Empowering America's Small Businesses to Confront China
America’s ability to rise to the challenge, from the revolution to the moon landing and beyond, defines our shared past. Time after time, the nation has met the moment because we marshaled the national resources necessary to do so. The Small Business Administration is one such example.
Created in 1953, the SBA sought to promote American small business development, recognizing the critical role small businesses serve in creating good jobs and economic dynamism, as America mobilized business investment and supply chains to compete and win the Cold War. Today, it is time to renew this mission of supporting the innovative entrepreneurs who create meaningful jobs. American small businesses face new challenges in the 21st century, and the current incarnation of the Small Business Act is ill-equipped for the task.
When the act was last reauthorized in 2000, only 41.5% of households had Internet access, and nearly all of those were using dial-up with speeds of 56k or less. In 2000, it would be six years before the iPhone’s debut; wind and solar power accounted for a fraction of a percent of our nation’s energy sources; and Americans bought fewer than 10,000 hybrid electric cars annually. It was also the year before China became a member of the World Trade Organization.
China’s accession to the WTO came with the optimistic promise of fair-market access, economic liberalization, improvement in Chinese political and human rights, and, ultimately, new export markets for American small businesses. This has not happened. Instead, China took advantage of this system and made a mockery of international trade rules, stealing American trade secrets and flooding our markets with illegitimate import competition.
America’s small businesses now face an unprecedented threat from the Chinese government and Communist Party’s systematic industrial espionage and coercion, large-scale subsidies, and sweeping obstruction of market access. In the last two decades, thousands of small manufacturers throughout the U.S. have been wiped out, with devastating effects on the small-business supply chain and availability of good work to millions of Americans.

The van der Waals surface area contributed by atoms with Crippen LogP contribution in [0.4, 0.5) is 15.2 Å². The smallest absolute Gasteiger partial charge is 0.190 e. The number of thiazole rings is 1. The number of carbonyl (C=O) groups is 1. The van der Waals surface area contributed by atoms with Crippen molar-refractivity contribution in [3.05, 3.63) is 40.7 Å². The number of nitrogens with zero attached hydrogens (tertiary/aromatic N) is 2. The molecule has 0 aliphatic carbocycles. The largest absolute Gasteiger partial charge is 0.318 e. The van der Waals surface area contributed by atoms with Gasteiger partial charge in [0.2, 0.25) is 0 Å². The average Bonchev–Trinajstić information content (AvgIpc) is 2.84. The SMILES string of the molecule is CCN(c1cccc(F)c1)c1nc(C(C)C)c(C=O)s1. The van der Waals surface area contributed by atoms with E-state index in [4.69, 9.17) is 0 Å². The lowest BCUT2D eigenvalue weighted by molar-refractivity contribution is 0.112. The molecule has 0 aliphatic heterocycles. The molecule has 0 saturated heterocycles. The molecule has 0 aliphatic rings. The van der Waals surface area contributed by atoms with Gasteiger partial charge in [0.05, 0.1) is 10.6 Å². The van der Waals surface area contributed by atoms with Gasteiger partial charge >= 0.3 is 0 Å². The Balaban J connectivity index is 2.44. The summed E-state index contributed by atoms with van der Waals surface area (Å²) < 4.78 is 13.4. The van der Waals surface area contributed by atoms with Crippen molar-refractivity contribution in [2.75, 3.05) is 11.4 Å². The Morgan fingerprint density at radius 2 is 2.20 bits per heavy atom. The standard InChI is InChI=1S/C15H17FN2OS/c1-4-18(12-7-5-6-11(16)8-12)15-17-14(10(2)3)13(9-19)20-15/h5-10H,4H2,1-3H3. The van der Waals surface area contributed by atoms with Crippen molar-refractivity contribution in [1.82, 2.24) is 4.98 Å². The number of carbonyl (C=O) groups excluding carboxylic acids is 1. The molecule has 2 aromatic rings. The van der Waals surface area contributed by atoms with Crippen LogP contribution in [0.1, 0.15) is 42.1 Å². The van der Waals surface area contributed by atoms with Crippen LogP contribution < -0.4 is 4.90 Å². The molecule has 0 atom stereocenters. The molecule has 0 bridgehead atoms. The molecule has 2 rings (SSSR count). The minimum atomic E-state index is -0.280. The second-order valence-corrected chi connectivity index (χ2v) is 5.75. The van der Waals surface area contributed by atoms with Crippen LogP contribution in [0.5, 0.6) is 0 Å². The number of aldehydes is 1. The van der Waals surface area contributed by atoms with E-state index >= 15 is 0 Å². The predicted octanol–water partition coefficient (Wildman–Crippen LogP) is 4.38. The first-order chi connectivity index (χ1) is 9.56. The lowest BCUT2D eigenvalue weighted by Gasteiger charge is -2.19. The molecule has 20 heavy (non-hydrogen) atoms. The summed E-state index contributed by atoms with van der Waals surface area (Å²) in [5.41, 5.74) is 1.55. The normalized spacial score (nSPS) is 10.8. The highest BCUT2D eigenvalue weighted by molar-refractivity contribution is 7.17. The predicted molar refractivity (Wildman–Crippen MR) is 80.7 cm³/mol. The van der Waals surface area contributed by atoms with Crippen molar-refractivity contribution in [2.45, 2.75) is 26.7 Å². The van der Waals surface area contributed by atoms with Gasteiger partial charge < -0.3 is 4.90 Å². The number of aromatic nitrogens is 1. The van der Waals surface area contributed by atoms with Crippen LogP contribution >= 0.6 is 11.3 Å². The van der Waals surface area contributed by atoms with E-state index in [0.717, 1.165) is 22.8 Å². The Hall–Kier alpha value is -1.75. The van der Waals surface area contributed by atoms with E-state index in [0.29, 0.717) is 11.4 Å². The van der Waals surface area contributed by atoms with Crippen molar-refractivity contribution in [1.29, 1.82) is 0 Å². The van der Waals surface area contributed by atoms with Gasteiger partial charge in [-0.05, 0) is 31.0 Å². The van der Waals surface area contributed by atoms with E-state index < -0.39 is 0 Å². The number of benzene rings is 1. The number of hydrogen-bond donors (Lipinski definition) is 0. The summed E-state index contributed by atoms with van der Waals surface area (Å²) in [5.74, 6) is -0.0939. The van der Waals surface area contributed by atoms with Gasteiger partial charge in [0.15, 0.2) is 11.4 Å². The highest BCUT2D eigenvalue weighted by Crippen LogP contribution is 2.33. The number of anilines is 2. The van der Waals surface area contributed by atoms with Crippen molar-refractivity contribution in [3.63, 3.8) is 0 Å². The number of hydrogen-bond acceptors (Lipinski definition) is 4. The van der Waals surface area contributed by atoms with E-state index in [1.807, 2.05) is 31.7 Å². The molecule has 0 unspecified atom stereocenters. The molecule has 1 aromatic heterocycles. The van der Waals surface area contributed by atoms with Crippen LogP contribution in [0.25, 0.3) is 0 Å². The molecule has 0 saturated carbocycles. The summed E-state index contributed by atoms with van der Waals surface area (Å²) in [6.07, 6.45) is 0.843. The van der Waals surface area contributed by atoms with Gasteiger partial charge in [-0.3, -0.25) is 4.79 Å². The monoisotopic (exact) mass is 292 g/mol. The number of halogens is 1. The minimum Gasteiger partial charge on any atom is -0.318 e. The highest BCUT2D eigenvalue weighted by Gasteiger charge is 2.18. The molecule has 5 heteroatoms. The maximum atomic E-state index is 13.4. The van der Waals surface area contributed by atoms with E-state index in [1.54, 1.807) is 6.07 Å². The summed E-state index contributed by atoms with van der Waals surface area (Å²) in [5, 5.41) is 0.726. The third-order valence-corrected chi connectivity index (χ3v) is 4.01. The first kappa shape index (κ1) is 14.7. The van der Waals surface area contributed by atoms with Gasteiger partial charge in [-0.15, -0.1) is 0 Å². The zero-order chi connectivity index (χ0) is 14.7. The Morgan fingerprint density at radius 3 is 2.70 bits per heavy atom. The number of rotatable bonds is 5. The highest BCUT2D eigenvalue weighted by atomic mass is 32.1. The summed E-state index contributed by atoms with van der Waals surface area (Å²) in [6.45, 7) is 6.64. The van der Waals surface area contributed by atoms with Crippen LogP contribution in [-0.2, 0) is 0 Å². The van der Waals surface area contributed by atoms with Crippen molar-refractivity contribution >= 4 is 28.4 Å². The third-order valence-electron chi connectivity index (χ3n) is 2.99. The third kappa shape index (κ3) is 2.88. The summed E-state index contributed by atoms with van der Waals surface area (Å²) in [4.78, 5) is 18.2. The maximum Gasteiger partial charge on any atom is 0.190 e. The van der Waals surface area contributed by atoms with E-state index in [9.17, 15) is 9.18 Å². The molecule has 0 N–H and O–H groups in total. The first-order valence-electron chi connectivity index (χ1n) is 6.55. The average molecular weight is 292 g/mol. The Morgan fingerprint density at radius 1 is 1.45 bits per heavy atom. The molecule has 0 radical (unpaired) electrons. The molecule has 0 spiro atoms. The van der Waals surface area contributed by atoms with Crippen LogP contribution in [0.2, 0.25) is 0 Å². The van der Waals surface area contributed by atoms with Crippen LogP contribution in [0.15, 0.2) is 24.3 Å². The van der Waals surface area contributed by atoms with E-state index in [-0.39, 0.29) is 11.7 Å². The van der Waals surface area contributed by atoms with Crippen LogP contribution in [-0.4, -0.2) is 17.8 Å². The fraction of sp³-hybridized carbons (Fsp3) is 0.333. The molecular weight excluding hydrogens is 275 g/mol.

Today, China carries out its comprehensive plan for expansion into the industries of the future at the direct expense of American jobs, businesses, and local communities. It is not a threat we can afford to ignore or simply oppose with defensive measures. Fortunately, we have options. Just as the SBA was instrumental in developing the technologies to win the Cold War and the space race, it can be the linchpin of our efforts to stay ahead of a rising China.
When the U.S. Senate Committee on Small Business and Entrepreneurship considers a long-overdue reauthorization of the Small Business Act, we will do so with that objective in mind. My goal in the forthcoming reauthorization is to ensure that it does just that by aligning SBA’s programs with our national interests: thriving and innovative American small businesses. By necessity, some of these programs must be modernized from 2000. To that end, the draft reauthorization will make three significant changes:
- Replace outdated export programs with more effective policies to promote the success of innovative, high-growth small businesses in advanced manufacturing;
- Enhance the Small Business Investment Company (SBIC) program’s ability to achieve its original goal of addressing market failures by providing patient capital for small business innovation in the physical economy; and
- Increase federal funding for R&D available to small businesses, at no cost to the taxpayer, through reforms to the Small Business Innovation Research (SBIR) and Small Business Technology Transfer (STTR) programs.
We will also increase access and coordination of SBA’s entrepreneurial development programs, streamline and create parity in contracting programs, and require agencies to take a harder look at how regulations affect small businesses.
In the years since 2000, China has pillaged the American economy, a pattern of exploitation we are only now seeing with clear eyes. We have an opportunity to transform the Small Business Administration into a tool that not only empowers individual- and family-owned businesses, but into one that will fortify these firms against foreign abuse and galvanize America’s economic development in the 21st century.